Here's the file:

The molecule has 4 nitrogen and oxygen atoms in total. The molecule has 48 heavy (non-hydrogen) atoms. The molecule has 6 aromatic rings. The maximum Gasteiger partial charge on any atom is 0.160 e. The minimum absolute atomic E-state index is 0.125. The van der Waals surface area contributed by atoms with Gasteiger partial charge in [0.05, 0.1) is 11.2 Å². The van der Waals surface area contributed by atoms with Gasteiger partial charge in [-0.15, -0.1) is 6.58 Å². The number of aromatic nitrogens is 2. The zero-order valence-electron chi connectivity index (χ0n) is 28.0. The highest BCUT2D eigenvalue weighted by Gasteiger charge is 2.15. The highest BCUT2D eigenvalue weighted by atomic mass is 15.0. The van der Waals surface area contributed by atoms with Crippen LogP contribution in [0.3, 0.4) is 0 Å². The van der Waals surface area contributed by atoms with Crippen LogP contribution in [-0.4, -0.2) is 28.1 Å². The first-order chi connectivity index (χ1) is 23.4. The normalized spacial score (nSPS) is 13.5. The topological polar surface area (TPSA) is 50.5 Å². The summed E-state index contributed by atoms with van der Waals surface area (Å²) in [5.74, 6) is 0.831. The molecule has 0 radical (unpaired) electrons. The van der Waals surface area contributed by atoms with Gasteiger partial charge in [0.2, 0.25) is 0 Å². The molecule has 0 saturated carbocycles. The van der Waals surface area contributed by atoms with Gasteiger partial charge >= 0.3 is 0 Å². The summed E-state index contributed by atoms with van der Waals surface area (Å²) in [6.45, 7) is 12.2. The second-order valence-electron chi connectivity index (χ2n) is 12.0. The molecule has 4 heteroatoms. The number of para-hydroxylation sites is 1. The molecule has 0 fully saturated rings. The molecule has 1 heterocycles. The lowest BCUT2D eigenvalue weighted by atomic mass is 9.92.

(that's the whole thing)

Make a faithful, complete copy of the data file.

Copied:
The molecule has 4 nitrogen and oxygen atoms in total. The molecule has 48 heavy (non-hydrogen) atoms. The molecule has 6 aromatic rings. The maximum Gasteiger partial charge on any atom is 0.160 e. The minimum absolute atomic E-state index is 0.125. The van der Waals surface area contributed by atoms with Gasteiger partial charge in [0.05, 0.1) is 11.2 Å². The van der Waals surface area contributed by atoms with Gasteiger partial charge in [-0.15, -0.1) is 6.58 Å². The number of aromatic nitrogens is 2. The zero-order valence-electron chi connectivity index (χ0n) is 28.0. The highest BCUT2D eigenvalue weighted by Gasteiger charge is 2.15. The highest BCUT2D eigenvalue weighted by atomic mass is 15.0. The van der Waals surface area contributed by atoms with Crippen LogP contribution in [0.3, 0.4) is 0 Å². The van der Waals surface area contributed by atoms with Crippen LogP contribution in [-0.4, -0.2) is 28.1 Å². The first-order chi connectivity index (χ1) is 23.4. The normalized spacial score (nSPS) is 13.5. The topological polar surface area (TPSA) is 50.5 Å². The summed E-state index contributed by atoms with van der Waals surface area (Å²) in [5.74, 6) is 0.831. The molecule has 0 radical (unpaired) electrons. The van der Waals surface area contributed by atoms with Gasteiger partial charge in [0.2, 0.25) is 0 Å². The molecule has 0 saturated carbocycles. The van der Waals surface area contributed by atoms with Gasteiger partial charge >= 0.3 is 0 Å². The summed E-state index contributed by atoms with van der Waals surface area (Å²) in [6.45, 7) is 12.2. The second-order valence-electron chi connectivity index (χ2n) is 12.0. The molecule has 4 heteroatoms. The number of para-hydroxylation sites is 1. The molecule has 0 fully saturated rings. The molecule has 1 heterocycles. The lowest BCUT2D eigenvalue weighted by atomic mass is 9.92.